DENVER, Colo. – Trinity United Methodist Church in Denver, Colorado has a dream – a dream where one day people of all creeds and colors will be able to join hands and sing together.
On the weekend before Martin Luther King Jr. Day, the house of worship – that’s usually filled with Christians – opened its doors for a special interfaith Shabbat service led by female Jewish rabbis like Caryn Aviv.
“I feel excitement that we can come together across our differences and build something that looks like the world we want to live in,” Aviv said.
This service is all about celebrating kindness and compassion toward all people while also standing in solidarity against anti-Semitism and addressing recent attacks on places of worship.
“There have been a couple shootings, most notably at the Tree of Life synagogue in Pittsburgh,” Aviv said. “That taps into really old Jewish fears and anxieties about whether we belong in the united states and whether we’re safe.”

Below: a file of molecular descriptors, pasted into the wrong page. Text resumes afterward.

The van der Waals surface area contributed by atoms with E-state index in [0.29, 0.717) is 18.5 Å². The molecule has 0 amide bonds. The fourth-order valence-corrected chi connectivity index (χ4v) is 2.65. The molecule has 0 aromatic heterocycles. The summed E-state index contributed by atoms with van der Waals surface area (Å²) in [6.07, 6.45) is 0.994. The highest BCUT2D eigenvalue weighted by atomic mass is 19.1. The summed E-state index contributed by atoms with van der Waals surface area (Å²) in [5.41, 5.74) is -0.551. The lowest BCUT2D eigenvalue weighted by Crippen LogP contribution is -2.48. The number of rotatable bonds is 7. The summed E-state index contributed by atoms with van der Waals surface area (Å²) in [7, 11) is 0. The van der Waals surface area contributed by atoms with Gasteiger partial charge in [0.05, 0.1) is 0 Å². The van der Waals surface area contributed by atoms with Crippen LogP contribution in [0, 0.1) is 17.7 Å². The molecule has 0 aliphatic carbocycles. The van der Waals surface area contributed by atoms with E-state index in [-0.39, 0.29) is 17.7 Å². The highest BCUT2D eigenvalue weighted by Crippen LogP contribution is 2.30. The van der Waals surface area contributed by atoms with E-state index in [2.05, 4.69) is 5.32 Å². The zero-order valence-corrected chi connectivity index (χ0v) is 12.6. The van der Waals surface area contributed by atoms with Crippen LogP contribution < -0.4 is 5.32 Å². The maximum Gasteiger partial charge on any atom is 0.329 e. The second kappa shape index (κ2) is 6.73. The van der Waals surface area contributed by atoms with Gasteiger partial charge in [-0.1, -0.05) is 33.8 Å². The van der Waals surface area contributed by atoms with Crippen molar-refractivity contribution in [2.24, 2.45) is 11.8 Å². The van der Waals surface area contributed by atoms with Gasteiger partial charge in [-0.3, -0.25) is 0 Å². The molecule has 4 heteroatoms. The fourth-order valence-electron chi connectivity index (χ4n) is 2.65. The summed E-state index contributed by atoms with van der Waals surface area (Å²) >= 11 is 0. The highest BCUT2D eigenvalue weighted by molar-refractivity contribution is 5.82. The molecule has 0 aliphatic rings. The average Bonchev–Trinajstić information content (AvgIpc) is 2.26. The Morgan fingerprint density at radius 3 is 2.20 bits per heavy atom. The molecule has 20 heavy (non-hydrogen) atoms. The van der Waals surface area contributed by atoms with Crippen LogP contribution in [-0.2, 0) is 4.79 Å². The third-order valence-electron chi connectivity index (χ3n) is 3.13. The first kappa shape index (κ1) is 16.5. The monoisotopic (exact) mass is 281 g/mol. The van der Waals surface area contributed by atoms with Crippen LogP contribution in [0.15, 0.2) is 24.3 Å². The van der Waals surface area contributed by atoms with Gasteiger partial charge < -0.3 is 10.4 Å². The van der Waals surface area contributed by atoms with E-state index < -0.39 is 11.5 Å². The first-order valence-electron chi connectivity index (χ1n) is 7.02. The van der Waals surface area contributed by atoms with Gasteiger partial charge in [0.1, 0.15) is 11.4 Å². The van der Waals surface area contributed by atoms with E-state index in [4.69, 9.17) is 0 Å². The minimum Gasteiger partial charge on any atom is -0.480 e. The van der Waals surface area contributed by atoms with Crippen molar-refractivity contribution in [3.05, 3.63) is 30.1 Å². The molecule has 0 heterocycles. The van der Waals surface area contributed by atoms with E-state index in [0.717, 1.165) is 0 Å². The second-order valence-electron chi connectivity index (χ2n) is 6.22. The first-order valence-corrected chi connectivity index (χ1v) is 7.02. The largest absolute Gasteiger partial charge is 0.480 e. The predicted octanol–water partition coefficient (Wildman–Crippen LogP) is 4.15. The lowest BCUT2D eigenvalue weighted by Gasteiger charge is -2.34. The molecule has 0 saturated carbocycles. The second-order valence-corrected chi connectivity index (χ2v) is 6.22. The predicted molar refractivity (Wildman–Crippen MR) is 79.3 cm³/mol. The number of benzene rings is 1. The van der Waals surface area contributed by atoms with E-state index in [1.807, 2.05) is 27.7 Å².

Organizers say this is just the second time in Trinity’s 160-year history that they’ve hosted an interfaith service.
“I think what’s so special is typically Christian churches do not open their doors other religious communities to host religious services,” said Senior Pastor Ken Brown of Trinity United Methodist Church. “What I believe we’re doing is creating a dialogue.”
It's an interfaith dialogue that Brown believes all denominations can benefit from.
“We send a message to the world that peace is a pathway and it’s a pathway that you pursue 365 days a year not simply after you have tragic attacks of violence on places of worship,” he said.
Brown added whether Christian or Jewish, church or synagogue, the time is always right to do what is right.
And in the words on Dr. King, let freedom ring from this church near the snow-capped Rockies of Colorado to across the world.